Apr 22 2024

Earth Day Feature: These Nigerian Girls Are Recycling for Girls’ Education


Worldwide, adolescent girls face significant barriers to completing their education. Often, these barriers are exacerbated by environmental factors that disproportionately harm girls. 

In Nigeria, as of 2022, a staggering 7.6 million adolescent girls were out of school — more than half of all girls in the country. Additionally, poor waste management exposes Nigerian girls to health risks, limiting their access to safe environments and perpetuating cycles of poverty and inequality. 

But GLOW club members in Nigeria have found a way to care for the environment and send girls to school – all at the same time. This Earth Day, we’re celebrating Isabella, Angela, Precious, and Toluwani: four girls in Abuja, Nigeria who are creating a better world for girls, one plastic bottle at a time.

A Clean Community for Girls

It all started with a plastic bottle. 

On her way back from school one day, 11-year-old Isabella noticed something that made her enraged: There was trash everywhere. Nigeria produces 32 million tons of waste annually, yet only 30% undergo proper disposal. In fact, Nigeria is in the bottom 30 countries in the world when it comes to waste management practices. The burden of waste collection disproportionately falls on women: women not unlike Isabella. 

“The trash is mostly plastic bottles,” Isabella says. “I knew that something needed to be done.”

She thought this was the perfect opportunity to put the advocacy skills she learned in GLOW Club into practice. She teamed up with three of her fellow club members, and together they started to collect bags and bags of plastic water bottles they found strewn across their neighborhoods.

Support girl-led advocacy at globalgirlsglow.org/donate.

Isabella noticed that her neighborhood was filled with trash – mostly plastic bottles.

In the absence of an efficient waste management system, Isabella and her friends had a difficult task at hand, but they were confident that their determination could create a cleaner community for girls. After school, they would bring their collection of water bottles to their local recycling plant, where they exchanged them for money.

It was then that they realized that they could address two issues simultaneously: the need for a clean environment and girls’ lack of access to educational opportunities. Knowing that many girls could not attend school due to their inability to pay school fees, they returned to the recycling center week after week in hopes that, eventually, they would save enough money to send girls in their community to school. 

“We were inspired to empower girls to go back to school and to create a safe space for everyone in our community.”

As the girls continued to recycle plastic bottles in exchange for money, they started to realize the sheer volume of bottles that needed to be collected to cover the tuition fees of just one girl. 

Toluwani didn’t let the huge number of plastic bottles discourage her from her goal.

“We were inspired to empower girls to go back to school and to create a safe space for everyone in our community,” says Toluwani. “But plastic bottles are light and they don’t cost much. 1kg [of recycled material is worth] around 19 Nigerian Nairas (the equivalent of less than 1 cent USD). That means we would need 200kg [of plastic bottles] to send one girl to school.”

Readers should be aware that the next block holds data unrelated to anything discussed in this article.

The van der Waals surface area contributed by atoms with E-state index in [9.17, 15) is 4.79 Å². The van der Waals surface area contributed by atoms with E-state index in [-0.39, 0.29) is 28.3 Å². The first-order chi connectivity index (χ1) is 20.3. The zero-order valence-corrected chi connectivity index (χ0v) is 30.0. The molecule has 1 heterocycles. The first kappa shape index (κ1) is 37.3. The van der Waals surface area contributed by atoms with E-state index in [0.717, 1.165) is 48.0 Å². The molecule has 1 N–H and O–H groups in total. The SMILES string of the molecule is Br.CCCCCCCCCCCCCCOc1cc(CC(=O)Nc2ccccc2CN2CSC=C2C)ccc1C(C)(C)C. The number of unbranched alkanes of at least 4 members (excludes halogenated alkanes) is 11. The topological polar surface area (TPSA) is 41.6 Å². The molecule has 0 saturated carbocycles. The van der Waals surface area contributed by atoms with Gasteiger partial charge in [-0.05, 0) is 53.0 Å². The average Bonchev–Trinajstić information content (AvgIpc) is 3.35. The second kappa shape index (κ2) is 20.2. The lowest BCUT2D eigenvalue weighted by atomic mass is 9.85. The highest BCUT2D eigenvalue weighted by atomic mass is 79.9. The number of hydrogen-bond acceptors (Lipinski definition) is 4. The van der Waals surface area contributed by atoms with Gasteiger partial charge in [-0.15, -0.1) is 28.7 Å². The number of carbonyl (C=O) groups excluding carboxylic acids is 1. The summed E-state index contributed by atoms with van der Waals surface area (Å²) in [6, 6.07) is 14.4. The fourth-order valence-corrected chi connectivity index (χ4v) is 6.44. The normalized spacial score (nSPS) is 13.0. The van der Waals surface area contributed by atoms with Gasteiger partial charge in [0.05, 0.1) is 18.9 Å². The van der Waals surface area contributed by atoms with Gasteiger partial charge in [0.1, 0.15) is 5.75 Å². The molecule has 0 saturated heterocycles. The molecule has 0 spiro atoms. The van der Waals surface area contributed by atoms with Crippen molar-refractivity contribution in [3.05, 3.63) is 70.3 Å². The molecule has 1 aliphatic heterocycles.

But this obstacle only encouraged the four friends to work harder to reach their goal.

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Over six months, Angela, Isabella, Precious, and Toluwani collected 1,200kg of disposable water bottles — enough to support six girls in their community to attend primary school.

From Plastic Bottles to a Brighter Future 

These GLOW Club members are creating lasting, sustainable change in their community: change that they hope can one day transform Nigeria. 

Angela found a way to connect with her community by starting conversations on the importance of recycling.

In addition to their own recycling efforts, the girls identified various locations in their neighborhoods for proper disposal of trash and hosted meetings to start conversations with community members on how to properly dispose of waste and recycle plastic water bottles and other recyclable materials.

“A highlight of our project was getting to speak to people about how we can all create a clean and safe environment in our community,” Angela reflected. “Together, we are reducing the trash in our neighborhoods.”

The journey to a cleaner community began with Isabella’s walk to school. Now, as a result of her and her friends’ environmental advocacy, other girls in her community will be able to make that same walk through the classroom doors. Girls like Anita, who dreams of one day becoming a doctor. Thanks to Isabella, Angela, Precious, and Toluwani, that dream can now be made possible. 

Global G.L.O.W. mentors girls around the world to become powerful advocates and confident leaders. Since inception, our GLOW Clubs have ignited the power of over 91,000 girls to do 3 transformative things: increase their confidence, strengthen their voice, and build their power. 

This Earth Day, support the environmental advocacy of GLOW Club Members at globalgirlsglow.org/donate. This transformation story has been made possible through our collaboration with Nigeria Reads, who coordinate GLOW Clubs for girls across Nigeria. We would like to extend a special thanks to GLOW Club Coordinator Blessing Archibong for her mentorship to girls like Angela, Isabella, Precious, and Toluwani.

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